Secure Tenancies (Victims of Domestic Abuse) Bill — Clause 1 — Victims of Domestic Abuse — Benefit Reduction in Respect of Excess Bedrooms — 8 May 2018 at 18:15

The majority of MPs voted not to give local councils the freedom to decide if benefits to cover housing costs should be reduced in respect of excess bedrooms in cases of new local council secure tenancies offered to victims of domestic abuse.

MPs were considering the Secure Tenancies (Victims of Domestic Abuse) Bill[1].

The amendment rejected in this vote was:

Had it not been rejected this amendment would have resulted in the additional subsection being added to Clause 1 of the Bill[2]. The Bill sought to amend Section 81B of the Housing Act 1985, Section 81B was added via Schedule 7, Paragraph 4 of the Housing and Planning Act 2016. Section 81A generally abolished new permanent secure tenancies, Section 81B set out circumstances in which old-style secure tenancies may be granted.

Before the amendment the Bill sought to ensure[3]:

  • lifetime tenants of social homes who are victims of domestic abuse are granted a further lifetime tenancy where a) they either need to leave or have left their home to escape domestic abuse and are being re-housed by a local authority, or (b) where they are a joint tenant and wish to remain a tenant of their social home after the perpetrator has left or been removed and the local authority decides to grant them a further sole tenancy in their current home.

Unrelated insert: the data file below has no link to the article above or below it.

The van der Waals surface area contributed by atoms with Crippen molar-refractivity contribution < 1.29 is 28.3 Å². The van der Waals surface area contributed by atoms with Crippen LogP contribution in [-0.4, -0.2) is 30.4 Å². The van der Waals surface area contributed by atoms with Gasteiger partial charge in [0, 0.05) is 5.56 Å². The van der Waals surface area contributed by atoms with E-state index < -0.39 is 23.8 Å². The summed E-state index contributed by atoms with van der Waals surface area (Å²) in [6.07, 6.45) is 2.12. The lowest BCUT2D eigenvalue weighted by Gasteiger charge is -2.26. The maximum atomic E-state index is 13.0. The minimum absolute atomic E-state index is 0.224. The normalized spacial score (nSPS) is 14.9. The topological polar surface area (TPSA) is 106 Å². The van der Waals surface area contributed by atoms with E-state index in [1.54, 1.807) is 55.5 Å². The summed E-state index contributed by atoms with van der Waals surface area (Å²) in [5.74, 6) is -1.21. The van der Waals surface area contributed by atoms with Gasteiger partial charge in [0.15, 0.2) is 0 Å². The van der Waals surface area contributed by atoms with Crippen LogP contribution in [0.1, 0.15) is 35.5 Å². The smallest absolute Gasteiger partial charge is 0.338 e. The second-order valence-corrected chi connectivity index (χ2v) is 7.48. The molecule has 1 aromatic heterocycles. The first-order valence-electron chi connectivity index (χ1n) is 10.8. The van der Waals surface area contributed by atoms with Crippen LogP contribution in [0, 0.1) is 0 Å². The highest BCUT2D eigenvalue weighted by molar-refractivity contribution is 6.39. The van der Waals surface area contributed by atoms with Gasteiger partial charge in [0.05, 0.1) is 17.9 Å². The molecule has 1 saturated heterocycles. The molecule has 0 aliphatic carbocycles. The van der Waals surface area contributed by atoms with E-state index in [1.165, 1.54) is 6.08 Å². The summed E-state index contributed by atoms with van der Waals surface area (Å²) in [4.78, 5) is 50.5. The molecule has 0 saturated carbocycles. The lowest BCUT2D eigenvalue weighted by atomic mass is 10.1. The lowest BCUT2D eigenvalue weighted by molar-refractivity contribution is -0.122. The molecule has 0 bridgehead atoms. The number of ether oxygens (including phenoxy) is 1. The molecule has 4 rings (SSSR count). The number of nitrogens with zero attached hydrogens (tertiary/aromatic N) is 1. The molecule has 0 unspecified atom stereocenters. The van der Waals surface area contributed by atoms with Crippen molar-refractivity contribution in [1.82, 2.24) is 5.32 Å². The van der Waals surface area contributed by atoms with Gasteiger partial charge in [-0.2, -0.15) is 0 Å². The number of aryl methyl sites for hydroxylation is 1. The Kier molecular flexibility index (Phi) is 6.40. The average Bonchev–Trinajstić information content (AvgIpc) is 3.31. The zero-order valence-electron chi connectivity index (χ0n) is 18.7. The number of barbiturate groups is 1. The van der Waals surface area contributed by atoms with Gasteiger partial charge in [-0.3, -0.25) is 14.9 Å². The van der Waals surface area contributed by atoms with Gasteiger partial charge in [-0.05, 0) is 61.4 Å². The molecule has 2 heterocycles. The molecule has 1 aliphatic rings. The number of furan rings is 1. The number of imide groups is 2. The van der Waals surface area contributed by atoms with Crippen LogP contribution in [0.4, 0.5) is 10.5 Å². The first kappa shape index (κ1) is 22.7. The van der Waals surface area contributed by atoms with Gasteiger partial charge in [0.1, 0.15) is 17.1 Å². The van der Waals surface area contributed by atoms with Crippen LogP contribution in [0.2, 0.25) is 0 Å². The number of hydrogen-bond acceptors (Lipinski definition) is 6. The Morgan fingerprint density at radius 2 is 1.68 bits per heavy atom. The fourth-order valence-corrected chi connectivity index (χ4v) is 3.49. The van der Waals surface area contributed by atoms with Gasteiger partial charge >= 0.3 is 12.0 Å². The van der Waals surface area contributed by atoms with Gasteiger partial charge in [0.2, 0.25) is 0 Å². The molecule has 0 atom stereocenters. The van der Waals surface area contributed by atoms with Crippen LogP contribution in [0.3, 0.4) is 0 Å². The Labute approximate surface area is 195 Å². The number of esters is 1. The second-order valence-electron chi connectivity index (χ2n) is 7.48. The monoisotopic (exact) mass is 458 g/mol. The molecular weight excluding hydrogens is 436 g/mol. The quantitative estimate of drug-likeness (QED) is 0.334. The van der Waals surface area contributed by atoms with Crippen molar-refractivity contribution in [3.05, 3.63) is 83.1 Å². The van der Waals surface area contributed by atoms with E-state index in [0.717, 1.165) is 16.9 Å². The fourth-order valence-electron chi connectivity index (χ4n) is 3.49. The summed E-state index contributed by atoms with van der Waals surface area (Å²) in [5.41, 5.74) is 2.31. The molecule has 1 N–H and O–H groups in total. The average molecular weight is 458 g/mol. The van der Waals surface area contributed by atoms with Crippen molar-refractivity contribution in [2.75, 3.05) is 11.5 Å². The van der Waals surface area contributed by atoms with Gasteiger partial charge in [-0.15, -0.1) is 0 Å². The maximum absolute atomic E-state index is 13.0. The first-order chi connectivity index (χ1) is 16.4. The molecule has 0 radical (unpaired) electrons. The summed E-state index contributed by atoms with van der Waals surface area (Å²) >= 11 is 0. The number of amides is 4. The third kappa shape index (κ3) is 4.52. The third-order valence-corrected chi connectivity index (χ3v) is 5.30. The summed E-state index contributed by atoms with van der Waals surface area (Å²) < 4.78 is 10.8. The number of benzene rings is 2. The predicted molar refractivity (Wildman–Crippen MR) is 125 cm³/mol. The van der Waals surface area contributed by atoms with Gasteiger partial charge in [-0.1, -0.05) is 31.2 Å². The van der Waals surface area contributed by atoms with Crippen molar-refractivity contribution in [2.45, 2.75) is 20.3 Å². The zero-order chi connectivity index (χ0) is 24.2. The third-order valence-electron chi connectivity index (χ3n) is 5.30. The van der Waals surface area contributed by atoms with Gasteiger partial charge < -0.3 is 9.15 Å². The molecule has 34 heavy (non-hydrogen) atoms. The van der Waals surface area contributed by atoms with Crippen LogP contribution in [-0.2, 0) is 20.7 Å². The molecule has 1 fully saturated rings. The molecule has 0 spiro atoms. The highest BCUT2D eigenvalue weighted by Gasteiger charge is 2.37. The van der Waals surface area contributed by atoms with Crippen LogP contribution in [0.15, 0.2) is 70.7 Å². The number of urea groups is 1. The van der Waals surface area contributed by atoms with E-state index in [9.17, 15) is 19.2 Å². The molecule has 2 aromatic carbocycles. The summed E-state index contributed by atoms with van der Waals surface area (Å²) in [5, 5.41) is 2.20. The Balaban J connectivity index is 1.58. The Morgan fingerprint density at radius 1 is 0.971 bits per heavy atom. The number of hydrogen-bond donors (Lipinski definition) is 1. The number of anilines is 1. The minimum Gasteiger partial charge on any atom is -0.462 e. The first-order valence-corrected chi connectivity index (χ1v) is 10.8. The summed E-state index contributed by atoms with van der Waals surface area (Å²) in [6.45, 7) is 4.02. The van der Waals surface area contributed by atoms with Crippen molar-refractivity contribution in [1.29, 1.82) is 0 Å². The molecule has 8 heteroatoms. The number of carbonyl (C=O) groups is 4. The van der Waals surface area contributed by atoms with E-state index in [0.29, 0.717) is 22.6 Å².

Regulation B13, referred to in the rejected amendment, provides for benefits relating to housing to be reduced in respect of bedrooms deemed in excess of the tenant's requirements.

During the debate prior to the vote the intent of the amendment was explained[4]:

  • Amendment 2 would ensure that victims of domestic abuse do not have to pay extra charges as a result of the bedroom tax if they are provided with a secure tenancy that incorporates a spare room.


Debate in Parliament |

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Party Summary

Votes by party, red entries are votes against the majority for that party.

What is Tell? '+1 tell' means that in addition one member of that party was a teller for that division lobby.

What are Boths? An MP can vote both aye and no in the same division. The boths page explains this.

What is Turnout? This is measured against the total membership of the party at the time of the vote.

PartyMajority (No)Minority (Aye)BothTurnout
Con292 (+2 tell) 0093.0%
DUP9 0090.0%
Green0 10100.0%
Independent1 50100.0%
Lab0 231 (+2 tell)090.3%
LDem0 9075.0%
Total:302 246091.5%

Rebel Voters - sorted by party

MPs for which their vote in this division differed from the majority vote of their party. You can see all votes in this division, or every eligible MP who could have voted in this division

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no rebellions

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